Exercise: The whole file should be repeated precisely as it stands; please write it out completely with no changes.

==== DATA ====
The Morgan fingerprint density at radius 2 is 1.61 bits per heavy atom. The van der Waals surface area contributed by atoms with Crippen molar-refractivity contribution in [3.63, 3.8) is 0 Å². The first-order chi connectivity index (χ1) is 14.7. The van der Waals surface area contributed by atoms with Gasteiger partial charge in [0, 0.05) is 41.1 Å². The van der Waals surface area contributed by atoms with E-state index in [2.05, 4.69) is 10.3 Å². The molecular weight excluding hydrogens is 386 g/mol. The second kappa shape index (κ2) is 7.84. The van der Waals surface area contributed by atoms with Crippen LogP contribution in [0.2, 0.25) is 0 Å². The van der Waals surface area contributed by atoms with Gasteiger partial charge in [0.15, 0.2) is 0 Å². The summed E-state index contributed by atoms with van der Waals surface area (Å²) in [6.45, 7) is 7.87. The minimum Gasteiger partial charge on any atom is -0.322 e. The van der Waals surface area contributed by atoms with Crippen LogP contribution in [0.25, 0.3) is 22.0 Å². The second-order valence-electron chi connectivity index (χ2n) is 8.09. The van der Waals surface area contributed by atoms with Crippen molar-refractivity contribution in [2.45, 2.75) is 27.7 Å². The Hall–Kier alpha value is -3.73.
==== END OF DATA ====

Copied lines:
The Morgan fingerprint density at radius 2 is 1.61 bits per heavy atom. The van der Waals surface area contributed by atoms with Crippen molar-refractivity contribution in [3.63, 3.8) is 0 Å². The first-order chi connectivity index (χ1) is 14.7. The van der Waals surface area contributed by atoms with Gasteiger partial charge in [0, 0.05) is 41.1 Å². The van der Waals surface area contributed by atoms with E-state index in [2.05, 4.69) is 10.3 Å². The molecular weight excluding hydrogens is 386 g/mol. The second kappa shape index (κ2) is 7.84. The van der Waals surface area contributed by atoms with Crippen LogP contribution in [0.2, 0.25) is 0 Å². The van der Waals surface area contributed by atoms with Gasteiger partial charge in [0.15, 0.2) is 0 Å². The summed E-state index contributed by atoms with van der Waals surface area (Å²) in [6.45, 7) is 7.87. The minimum Gasteiger partial charge on any atom is -0.322 e. The van der Waals surface area contributed by atoms with Crippen LogP contribution in [0.25, 0.3) is 22.0 Å². The second-order valence-electron chi connectivity index (χ2n) is 8.09. The van der Waals surface area contributed by atoms with Crippen molar-refractivity contribution in [2.45, 2.75) is 27.7 Å². The Hall–Kier alpha value is -3.73.